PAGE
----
Tomorrow's Teaching and Learning
The posting below notes some of the issues of how the order of instructional material influences learning. It is a synopsis of Chapter 1, Call to order: How sequence effects in humans and artificial systems illuminate each other, by Frank Ritter (email@example.com) and Josef Nerb (firstname.lastname@example.org) from: In order to learn: How the sequences of topics affect learning. Edited by Frank E. Ritter, Josef Nerb, Erno Lehtinen, and Timothy M. O'Shea, published in 2007 by Oxford University Press. ISBN 78-0195178845. This synopsis provided exclusively to Tomorrow's Professor. The book can be ordered at: http://www.oup.com/us/catalog/general/subject/Psychology/Cognitive/?view=usa&ci=9780195178845
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Tomorrow's Teaching and Learning
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In Order to Learn: How the Sequences of Topics Affect Learning
In order to learn: How the sequences of topics affect learning.
In medieval Europe, some performances started with building a nailless bridge, a spectacular beginning, and indeed, an artistic one, for the artists then used the bridge as a stage. What matters for the construction of the bridge is the right sequence in putting together the pieces. The correct sequence leads to success-a bridge; an incorrect sequence leads to failure-a heap of sticks. Leonardo da Vinci first analyzed the bridge's construction and discovered its design principles. The bridge was explained by means of scientific methods, so its construction principles could be reused and not just imitated. Through this process the bridge's construction moved from art to technique.
A similar process is being performed today in instructional science. The presentation order of instructional material can strongly influence what is learned, how fast performance increases, and sometimes, even that the material is learned at all. This is true for both skills and facts, and remains true whether the material is presented by an instructor or explored alone by a learner. The analogy to the bridge continues to hold: just as Leonardo's analysis of the bridge's construction moved it from art to science, as we discover the underlying principles of the order effects in learning, we move instruction away from idiosyncratic expression and closer to a controlled and predictable science.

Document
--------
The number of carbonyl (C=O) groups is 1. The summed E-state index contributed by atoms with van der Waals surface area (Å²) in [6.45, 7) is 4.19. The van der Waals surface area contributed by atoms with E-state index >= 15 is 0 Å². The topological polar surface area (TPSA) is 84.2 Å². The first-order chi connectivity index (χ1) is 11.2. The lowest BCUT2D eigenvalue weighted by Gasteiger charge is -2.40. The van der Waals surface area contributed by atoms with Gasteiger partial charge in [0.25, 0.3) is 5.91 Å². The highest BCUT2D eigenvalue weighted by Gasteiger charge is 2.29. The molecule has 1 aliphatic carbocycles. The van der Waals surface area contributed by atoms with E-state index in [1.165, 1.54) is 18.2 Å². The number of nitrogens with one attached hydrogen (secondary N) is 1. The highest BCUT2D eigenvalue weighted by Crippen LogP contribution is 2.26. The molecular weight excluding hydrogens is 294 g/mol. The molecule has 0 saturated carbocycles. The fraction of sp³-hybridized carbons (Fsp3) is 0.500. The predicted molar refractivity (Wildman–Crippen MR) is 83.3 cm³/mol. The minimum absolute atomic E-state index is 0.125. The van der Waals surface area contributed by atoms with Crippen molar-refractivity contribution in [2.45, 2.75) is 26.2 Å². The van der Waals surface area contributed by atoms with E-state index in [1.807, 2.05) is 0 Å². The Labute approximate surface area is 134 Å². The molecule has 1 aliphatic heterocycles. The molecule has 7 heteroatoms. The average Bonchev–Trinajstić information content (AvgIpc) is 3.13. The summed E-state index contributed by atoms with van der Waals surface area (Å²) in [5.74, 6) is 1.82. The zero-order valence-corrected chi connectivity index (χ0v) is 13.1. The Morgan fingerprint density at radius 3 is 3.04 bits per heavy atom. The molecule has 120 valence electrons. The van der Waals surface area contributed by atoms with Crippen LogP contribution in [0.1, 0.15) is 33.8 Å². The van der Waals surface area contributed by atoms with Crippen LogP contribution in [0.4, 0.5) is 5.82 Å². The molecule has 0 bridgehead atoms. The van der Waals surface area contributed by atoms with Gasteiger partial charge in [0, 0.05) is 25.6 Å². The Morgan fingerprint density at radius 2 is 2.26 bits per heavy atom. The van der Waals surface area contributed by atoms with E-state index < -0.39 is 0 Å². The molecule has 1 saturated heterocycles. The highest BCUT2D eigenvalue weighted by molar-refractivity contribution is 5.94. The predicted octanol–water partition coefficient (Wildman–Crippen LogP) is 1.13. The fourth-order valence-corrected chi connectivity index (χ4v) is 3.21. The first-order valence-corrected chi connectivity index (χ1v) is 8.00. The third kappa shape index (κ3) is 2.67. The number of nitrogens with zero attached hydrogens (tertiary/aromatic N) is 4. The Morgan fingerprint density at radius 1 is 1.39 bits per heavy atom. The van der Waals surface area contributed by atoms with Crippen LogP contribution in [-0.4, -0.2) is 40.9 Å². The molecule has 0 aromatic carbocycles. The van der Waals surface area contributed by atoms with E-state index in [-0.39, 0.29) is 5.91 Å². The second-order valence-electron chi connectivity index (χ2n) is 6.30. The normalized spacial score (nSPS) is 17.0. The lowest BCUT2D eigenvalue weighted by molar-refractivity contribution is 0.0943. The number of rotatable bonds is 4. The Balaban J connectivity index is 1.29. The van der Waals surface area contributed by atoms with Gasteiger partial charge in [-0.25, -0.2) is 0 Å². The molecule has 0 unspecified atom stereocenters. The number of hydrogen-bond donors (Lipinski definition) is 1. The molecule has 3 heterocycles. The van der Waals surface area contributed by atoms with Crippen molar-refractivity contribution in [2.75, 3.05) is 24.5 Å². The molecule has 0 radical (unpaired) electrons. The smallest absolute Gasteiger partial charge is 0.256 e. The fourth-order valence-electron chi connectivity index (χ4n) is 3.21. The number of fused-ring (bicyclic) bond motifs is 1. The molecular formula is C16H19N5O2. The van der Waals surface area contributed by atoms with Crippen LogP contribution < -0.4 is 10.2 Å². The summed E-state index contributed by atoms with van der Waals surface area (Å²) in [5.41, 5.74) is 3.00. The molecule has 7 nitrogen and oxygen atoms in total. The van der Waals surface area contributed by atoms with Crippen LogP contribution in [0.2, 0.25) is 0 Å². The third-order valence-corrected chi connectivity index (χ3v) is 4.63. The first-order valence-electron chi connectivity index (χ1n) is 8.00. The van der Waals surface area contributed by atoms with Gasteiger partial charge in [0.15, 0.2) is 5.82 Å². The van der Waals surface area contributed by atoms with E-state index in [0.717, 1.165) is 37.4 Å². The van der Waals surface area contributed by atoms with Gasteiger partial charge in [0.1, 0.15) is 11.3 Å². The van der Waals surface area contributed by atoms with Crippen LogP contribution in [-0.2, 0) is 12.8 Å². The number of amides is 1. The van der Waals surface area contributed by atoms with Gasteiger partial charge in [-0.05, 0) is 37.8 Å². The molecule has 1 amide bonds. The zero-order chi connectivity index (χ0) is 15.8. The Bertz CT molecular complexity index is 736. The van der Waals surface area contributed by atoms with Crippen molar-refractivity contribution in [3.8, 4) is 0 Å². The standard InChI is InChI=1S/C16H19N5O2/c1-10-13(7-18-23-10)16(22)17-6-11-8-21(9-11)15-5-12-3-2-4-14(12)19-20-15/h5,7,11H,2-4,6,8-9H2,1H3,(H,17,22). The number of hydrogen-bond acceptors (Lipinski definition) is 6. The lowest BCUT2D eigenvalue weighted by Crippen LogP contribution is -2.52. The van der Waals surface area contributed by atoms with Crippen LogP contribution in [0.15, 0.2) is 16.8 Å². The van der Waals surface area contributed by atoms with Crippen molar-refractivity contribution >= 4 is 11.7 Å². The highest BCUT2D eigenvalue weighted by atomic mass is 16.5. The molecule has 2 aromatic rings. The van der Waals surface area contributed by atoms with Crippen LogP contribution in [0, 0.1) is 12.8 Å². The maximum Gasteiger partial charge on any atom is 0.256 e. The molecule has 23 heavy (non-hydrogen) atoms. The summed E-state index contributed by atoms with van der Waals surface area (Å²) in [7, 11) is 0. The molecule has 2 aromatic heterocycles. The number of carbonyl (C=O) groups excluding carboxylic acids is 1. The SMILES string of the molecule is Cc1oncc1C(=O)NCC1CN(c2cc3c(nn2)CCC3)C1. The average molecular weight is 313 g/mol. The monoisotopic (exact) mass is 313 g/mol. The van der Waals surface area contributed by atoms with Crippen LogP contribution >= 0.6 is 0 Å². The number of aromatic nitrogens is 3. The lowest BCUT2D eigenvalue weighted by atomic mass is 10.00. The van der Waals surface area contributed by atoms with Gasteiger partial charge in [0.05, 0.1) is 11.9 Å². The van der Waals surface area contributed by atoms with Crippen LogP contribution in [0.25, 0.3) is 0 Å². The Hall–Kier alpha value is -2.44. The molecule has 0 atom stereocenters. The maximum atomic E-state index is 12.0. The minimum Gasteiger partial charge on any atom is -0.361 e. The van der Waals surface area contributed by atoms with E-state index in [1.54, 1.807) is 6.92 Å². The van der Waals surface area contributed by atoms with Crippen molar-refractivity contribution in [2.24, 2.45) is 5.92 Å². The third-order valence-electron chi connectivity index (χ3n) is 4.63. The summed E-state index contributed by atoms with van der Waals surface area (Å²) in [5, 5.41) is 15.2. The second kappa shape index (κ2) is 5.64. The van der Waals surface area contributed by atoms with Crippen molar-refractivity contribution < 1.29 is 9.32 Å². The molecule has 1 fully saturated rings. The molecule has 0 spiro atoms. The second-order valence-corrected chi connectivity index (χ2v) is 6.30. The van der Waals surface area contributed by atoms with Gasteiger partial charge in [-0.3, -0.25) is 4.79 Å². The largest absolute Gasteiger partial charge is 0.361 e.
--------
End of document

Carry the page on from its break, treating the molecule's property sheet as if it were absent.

Our book presents detailed empirical and theoretical evidence that order effects are more pervasive and important than they have previously been treated, and explores how learning order affects the final outcome of learning, and how methods and findings from the range of cognate disciplines that study learning (e.g., psychology, artificial intelligence (AI), cognitive modeling, and instructional design) can be fruitfully combined to understand and improve learners' performance. We include case studies, theories, and numerous questions that provide food for thought for professionals working in these areas, including professionals in education.
Order of the book
Our book begins with overviews of the relevant areas of instructional design, machine learning, cognitive models (symbolic and connectionist), and human data. The second group of five chapters presents information-processing models that predict order effects as well as provide supporting data in many cases. The final group of three chapters illustrates order effects empirically obtained (or not obtained) in educational settings along with reflections about why they do or do not occur. The effects in these models and experiments are typically about 25%, but include predictions that with the wrong order learning can't happen. A concluding chapter (by John Sweller) pulls together the results, and calls for further, more detailed exploration of order effects by using techniques and data across, rather than simply within, the relevant areas.